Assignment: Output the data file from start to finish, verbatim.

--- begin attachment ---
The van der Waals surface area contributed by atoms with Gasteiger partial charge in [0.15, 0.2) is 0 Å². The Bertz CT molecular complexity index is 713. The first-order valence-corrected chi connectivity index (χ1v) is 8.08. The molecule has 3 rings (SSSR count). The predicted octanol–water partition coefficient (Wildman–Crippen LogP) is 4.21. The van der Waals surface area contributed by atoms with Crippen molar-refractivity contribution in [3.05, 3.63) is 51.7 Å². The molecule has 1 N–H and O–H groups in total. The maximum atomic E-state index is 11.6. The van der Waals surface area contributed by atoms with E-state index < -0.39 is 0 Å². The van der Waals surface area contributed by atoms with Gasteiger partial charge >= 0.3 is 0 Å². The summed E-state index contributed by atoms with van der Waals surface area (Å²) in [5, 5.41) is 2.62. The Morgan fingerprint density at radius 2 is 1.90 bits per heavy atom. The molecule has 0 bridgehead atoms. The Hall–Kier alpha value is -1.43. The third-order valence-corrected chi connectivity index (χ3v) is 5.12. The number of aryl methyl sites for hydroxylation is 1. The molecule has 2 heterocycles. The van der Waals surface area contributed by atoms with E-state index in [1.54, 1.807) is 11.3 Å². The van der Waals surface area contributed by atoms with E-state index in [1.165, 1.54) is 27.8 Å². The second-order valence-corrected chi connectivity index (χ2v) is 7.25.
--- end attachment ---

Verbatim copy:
The van der Waals surface area contributed by atoms with Gasteiger partial charge in [0.15, 0.2) is 0 Å². The Bertz CT molecular complexity index is 713. The first-order valence-corrected chi connectivity index (χ1v) is 8.08. The molecule has 3 rings (SSSR count). The predicted octanol–water partition coefficient (Wildman–Crippen LogP) is 4.21. The van der Waals surface area contributed by atoms with Crippen molar-refractivity contribution in [3.05, 3.63) is 51.7 Å². The molecule has 1 N–H and O–H groups in total. The maximum atomic E-state index is 11.6. The van der Waals surface area contributed by atoms with E-state index < -0.39 is 0 Å². The van der Waals surface area contributed by atoms with Gasteiger partial charge >= 0.3 is 0 Å². The summed E-state index contributed by atoms with van der Waals surface area (Å²) in [5, 5.41) is 2.62. The Morgan fingerprint density at radius 2 is 1.90 bits per heavy atom. The molecule has 0 bridgehead atoms. The Hall–Kier alpha value is -1.43. The third-order valence-corrected chi connectivity index (χ3v) is 5.12. The number of aryl methyl sites for hydroxylation is 1. The molecule has 2 heterocycles. The van der Waals surface area contributed by atoms with E-state index in [1.54, 1.807) is 11.3 Å². The van der Waals surface area contributed by atoms with E-state index in [1.165, 1.54) is 27.8 Å². The second-order valence-corrected chi connectivity index (χ2v) is 7.25.